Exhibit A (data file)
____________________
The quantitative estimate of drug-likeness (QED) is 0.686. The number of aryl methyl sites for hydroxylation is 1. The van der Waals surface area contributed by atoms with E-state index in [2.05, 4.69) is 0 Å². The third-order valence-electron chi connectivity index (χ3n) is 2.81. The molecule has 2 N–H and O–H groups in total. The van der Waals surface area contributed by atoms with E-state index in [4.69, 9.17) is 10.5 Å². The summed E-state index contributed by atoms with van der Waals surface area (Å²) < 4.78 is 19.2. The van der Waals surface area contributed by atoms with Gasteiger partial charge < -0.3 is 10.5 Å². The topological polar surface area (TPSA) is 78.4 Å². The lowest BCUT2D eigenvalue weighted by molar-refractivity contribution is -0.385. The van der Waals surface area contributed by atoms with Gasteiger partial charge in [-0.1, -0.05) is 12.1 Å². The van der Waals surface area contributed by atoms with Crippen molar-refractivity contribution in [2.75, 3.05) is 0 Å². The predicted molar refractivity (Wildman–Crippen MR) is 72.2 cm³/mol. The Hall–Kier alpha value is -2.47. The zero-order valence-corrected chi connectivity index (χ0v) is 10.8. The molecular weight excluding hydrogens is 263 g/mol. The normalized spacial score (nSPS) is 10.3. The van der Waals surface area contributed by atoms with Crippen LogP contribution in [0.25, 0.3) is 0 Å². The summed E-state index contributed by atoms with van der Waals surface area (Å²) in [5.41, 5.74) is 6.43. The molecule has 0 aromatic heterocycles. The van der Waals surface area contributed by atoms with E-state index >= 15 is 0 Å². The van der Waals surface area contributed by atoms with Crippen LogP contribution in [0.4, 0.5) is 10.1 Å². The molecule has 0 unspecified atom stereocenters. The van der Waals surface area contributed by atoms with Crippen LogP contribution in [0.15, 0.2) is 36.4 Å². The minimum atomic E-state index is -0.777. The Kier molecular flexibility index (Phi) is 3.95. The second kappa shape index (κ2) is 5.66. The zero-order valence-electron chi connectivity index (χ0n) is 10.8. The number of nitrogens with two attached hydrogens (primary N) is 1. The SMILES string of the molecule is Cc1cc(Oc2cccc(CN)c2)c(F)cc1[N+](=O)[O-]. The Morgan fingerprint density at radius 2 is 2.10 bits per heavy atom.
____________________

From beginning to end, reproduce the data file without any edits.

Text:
The quantitative estimate of drug-likeness (QED) is 0.686. The number of aryl methyl sites for hydroxylation is 1. The van der Waals surface area contributed by atoms with E-state index in [2.05, 4.69) is 0 Å². The third-order valence-electron chi connectivity index (χ3n) is 2.81. The molecule has 2 N–H and O–H groups in total. The van der Waals surface area contributed by atoms with E-state index in [4.69, 9.17) is 10.5 Å². The summed E-state index contributed by atoms with van der Waals surface area (Å²) < 4.78 is 19.2. The van der Waals surface area contributed by atoms with Gasteiger partial charge < -0.3 is 10.5 Å². The topological polar surface area (TPSA) is 78.4 Å². The lowest BCUT2D eigenvalue weighted by molar-refractivity contribution is -0.385. The van der Waals surface area contributed by atoms with Gasteiger partial charge in [-0.1, -0.05) is 12.1 Å². The van der Waals surface area contributed by atoms with Crippen molar-refractivity contribution in [2.75, 3.05) is 0 Å². The predicted molar refractivity (Wildman–Crippen MR) is 72.2 cm³/mol. The Hall–Kier alpha value is -2.47. The zero-order valence-corrected chi connectivity index (χ0v) is 10.8. The molecular weight excluding hydrogens is 263 g/mol. The normalized spacial score (nSPS) is 10.3. The van der Waals surface area contributed by atoms with Crippen LogP contribution in [0.25, 0.3) is 0 Å². The summed E-state index contributed by atoms with van der Waals surface area (Å²) in [5.41, 5.74) is 6.43. The molecule has 0 aromatic heterocycles. The van der Waals surface area contributed by atoms with E-state index >= 15 is 0 Å². The van der Waals surface area contributed by atoms with Crippen LogP contribution in [0.4, 0.5) is 10.1 Å². The molecule has 0 unspecified atom stereocenters. The van der Waals surface area contributed by atoms with Crippen LogP contribution in [0.15, 0.2) is 36.4 Å². The minimum atomic E-state index is -0.777. The Kier molecular flexibility index (Phi) is 3.95. The second kappa shape index (κ2) is 5.66. The zero-order valence-electron chi connectivity index (χ0n) is 10.8. The number of nitrogens with two attached hydrogens (primary N) is 1. The SMILES string of the molecule is Cc1cc(Oc2cccc(CN)c2)c(F)cc1[N+](=O)[O-]. The Morgan fingerprint density at radius 2 is 2.10 bits per heavy atom.